In 1998, Washington state passed I-692, allowing citizens with debilitating conditions to grow medicinal cannabis at home. The actual regulation of medical cannabis was largely left to the local governments until 2010 when the state attempted to regulate MMJ statewide. However, due to a last-minute waiver by then-governor Kristine Gregoire, the attempt largely failed. Despite the falter, a set of loose regulations did emerge governing collective gardens and setting designated providers.
Next, in 2012, Washington passed I-502, bringing regulated recreational cannabis to the Northwest. Unfortunately, I-502 did not tackle the elusive regulation of the medical cannabis system that had been flourishing in the Evergreen State. After trying again and failing in 2014, lawmakers finally passed legislation during the 2015 legislative session that merged the unregulated medical cannabis system into the regulated recreational system.
Despite widespread opposition from medical cannabis activists against the two laws, the state has pressed forward with the merging of medical and recreational cannabis.
The plan from the WA Liquor and Cannabis Board (LCB) is to allow medical cannabis shops who meet the following requirements to apply for MMJ retail licenses first: The business must have opened before 2013. Second, the company must have applied for a license before July 1, 2014. Third, they must have maintained both a local and state business license. Fourth, they must be up to date on their taxes.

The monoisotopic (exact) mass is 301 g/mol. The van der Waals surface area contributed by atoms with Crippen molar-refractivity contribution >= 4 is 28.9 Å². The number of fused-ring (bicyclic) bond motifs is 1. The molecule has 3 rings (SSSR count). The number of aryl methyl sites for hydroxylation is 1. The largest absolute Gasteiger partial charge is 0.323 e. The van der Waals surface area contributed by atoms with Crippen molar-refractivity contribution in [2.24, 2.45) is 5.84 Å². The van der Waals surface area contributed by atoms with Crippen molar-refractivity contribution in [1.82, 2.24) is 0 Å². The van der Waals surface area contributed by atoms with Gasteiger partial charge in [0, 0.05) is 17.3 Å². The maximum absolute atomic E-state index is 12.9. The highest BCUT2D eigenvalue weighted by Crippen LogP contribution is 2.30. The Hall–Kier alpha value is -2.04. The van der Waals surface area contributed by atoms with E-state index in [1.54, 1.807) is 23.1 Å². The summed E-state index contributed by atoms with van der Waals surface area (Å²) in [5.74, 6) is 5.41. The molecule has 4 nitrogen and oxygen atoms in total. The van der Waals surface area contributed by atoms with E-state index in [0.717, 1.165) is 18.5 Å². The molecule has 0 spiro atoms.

Medical cannabis shops will now have the same location restrictions as retail cannabis stores. The nearly 200 operational recreational cannabis stores in the state can now apply for medical endorsements, but the number of medical licenses allowed statewide has not been determined. The original 334 cap on retail shops has been lifted. The new regulations affect all sectors of the medical cannabis industry, meaning producers must indicate the amount of cannabis canopy dedicated to growing medical-grade marijuana.
The Washington State Department of Health (DOH) recently released emergency rules that govern what is and isn’t medical marijuana. These are in conjunction with the already-implemented guidelines for recreational cannabis. The rules cover the amount of THC and CBD allowed in medical-grade products, and ask for more stringent guidelines for heavy metal and pesticide testing, with a prohibited pesticide list promised in the future (the DOH will partner with the Department of Agriculture to devise the list).
The rules also prohibit the addition of terpenes, encourage workplace sanitation, and require training for dispensary workers on the different uses of cannabinoids. Finally, the rules prohibit the use of medical terminology and insist that each MMJ label declares, “This product is not approved by the FDA to treat, cure, or prevent any disease.”
Photo Credit: SounderBruce
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